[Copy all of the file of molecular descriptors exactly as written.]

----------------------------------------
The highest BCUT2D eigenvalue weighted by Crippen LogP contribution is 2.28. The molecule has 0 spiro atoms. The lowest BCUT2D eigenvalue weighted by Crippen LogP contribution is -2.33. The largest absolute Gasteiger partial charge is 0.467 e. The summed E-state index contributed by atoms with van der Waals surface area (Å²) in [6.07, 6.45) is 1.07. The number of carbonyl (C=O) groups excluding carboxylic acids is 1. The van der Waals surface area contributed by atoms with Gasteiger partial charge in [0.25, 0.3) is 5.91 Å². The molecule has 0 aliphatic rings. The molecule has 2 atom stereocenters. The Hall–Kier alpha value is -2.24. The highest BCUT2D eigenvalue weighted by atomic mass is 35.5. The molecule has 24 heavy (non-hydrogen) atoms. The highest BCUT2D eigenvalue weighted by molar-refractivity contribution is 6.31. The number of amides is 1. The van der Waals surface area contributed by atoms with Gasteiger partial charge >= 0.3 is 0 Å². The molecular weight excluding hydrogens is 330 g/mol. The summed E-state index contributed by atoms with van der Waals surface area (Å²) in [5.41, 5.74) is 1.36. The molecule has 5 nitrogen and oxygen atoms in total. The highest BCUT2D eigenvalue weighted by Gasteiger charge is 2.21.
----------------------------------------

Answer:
The highest BCUT2D eigenvalue weighted by Crippen LogP contribution is 2.28. The molecule has 0 spiro atoms. The lowest BCUT2D eigenvalue weighted by Crippen LogP contribution is -2.33. The largest absolute Gasteiger partial charge is 0.467 e. The summed E-state index contributed by atoms with van der Waals surface area (Å²) in [6.07, 6.45) is 1.07. The number of carbonyl (C=O) groups excluding carboxylic acids is 1. The van der Waals surface area contributed by atoms with Gasteiger partial charge in [0.25, 0.3) is 5.91 Å². The molecule has 0 aliphatic rings. The molecule has 2 atom stereocenters. The Hall–Kier alpha value is -2.24. The highest BCUT2D eigenvalue weighted by atomic mass is 35.5. The molecule has 24 heavy (non-hydrogen) atoms. The highest BCUT2D eigenvalue weighted by molar-refractivity contribution is 6.31. The number of amides is 1. The van der Waals surface area contributed by atoms with Gasteiger partial charge >= 0.3 is 0 Å². The molecular weight excluding hydrogens is 330 g/mol. The summed E-state index contributed by atoms with van der Waals surface area (Å²) in [5.41, 5.74) is 1.36. The molecule has 5 nitrogen and oxygen atoms in total. The highest BCUT2D eigenvalue weighted by Gasteiger charge is 2.21.